Expected Sales In : $15bn

Pfizer, which splits costs and profit margins equally with BioNTech, expects $15bn in 2021 sales based on current deals. The final number could be twice as high, as Pfizer says it can potentially deliver 2bn doses this year. Barclays analyst Carter Gould is predicting sales of $21.5bn in 2021, $8.6bn next year and $1.95bn in 2023, on the assumption that the jab is given as a one-off shot.

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Billions Were Spent On The Coronavirus Vaccines

A major takeaway is that the United States has grabbed 41 percent of total vaccine sales, even though it only makes up about 5 percent of the worlds population.

The coronavirus vaccines are, of course, free of charge for everyone, at least in the United States. However, that doesnt mean they werent paid for somewhere along the way.

In fact, billions of dollars have been spent on the vaccines to date, most of it by the government. In a report Thursday, Axios looked at how much has been spent, both in the United States and worldwide, on the different vaccines.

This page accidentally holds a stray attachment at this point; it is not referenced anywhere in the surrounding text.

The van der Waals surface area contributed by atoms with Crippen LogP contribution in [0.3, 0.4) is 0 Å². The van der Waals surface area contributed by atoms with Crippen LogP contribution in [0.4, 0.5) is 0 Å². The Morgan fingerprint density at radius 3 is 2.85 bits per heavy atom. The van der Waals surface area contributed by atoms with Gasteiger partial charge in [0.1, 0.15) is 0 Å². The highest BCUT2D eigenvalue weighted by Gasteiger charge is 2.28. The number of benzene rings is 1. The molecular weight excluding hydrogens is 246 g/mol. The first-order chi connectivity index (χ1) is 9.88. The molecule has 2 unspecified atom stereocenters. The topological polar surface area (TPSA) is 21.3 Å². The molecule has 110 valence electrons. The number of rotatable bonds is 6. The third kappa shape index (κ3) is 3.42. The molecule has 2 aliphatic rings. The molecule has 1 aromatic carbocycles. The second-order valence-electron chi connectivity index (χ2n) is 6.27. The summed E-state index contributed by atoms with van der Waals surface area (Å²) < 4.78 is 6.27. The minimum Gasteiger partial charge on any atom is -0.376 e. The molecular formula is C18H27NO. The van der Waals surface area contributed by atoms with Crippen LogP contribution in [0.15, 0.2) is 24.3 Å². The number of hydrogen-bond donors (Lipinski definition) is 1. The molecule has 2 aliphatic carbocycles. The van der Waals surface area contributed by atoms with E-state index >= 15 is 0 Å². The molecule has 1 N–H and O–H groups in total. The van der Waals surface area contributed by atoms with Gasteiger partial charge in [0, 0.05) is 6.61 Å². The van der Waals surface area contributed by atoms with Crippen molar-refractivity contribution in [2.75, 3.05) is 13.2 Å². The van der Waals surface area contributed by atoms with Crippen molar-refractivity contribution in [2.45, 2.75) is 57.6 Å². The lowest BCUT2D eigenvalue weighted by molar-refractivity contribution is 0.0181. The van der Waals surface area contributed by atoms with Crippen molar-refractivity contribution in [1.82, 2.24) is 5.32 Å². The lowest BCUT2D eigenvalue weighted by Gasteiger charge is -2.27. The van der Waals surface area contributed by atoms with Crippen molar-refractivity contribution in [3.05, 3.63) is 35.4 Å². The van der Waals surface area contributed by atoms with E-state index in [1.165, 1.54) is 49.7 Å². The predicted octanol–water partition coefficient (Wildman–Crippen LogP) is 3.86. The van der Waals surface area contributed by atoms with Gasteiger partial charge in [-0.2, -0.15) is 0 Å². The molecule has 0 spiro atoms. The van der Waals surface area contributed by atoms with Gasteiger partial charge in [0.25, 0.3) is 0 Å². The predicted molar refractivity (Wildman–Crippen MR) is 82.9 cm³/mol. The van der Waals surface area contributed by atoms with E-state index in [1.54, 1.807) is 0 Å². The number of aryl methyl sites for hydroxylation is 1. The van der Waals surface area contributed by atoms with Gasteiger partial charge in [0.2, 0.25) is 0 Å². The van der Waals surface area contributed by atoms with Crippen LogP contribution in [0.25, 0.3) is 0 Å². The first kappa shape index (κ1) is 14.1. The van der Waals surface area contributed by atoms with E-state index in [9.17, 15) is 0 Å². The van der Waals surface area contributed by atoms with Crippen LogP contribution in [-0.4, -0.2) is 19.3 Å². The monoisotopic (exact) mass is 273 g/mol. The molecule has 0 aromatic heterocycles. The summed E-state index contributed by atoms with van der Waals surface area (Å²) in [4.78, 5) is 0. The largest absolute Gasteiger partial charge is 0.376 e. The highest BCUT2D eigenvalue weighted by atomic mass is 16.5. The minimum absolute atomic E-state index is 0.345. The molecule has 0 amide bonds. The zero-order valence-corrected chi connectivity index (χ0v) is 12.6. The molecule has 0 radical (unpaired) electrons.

According to the report, the Pfizer vaccine has sold the most, clearing $4.1 billion in the United States and $7.2 billion outside the country. The Moderna vaccine was second, with $3.5 billion in sales domestically and just $2.5 billion internationally. The Johnson & Johnson vaccine, which was approved later and was suspended for a time, sold 151 million shots in the United States and 113 million internationally. The AstraZeneca vaccine, not approved in the United States, had zero shots domestically, but over 1.1 billion internationally.

The numbers are for the period beginning January 1 and ending June 30. Sales are also expected to reach $60 billion by the end of the year.

According to the Financial Times, Pfizer and Moderna recently raised prices for Covid-19 vaccines in the European Union.

Image: Reuters.

Answers To The Most Common Questions About Coronavirus Vaccine Development

How Much Will It Cost To Get the Coronavirus Vaccine?

Vaccines for COVID-19 are critical to bringing the pandemic under control when combined with other safety protocols such as regular hand washing with soap under running water, wearing of masks in all public places and physical distancing.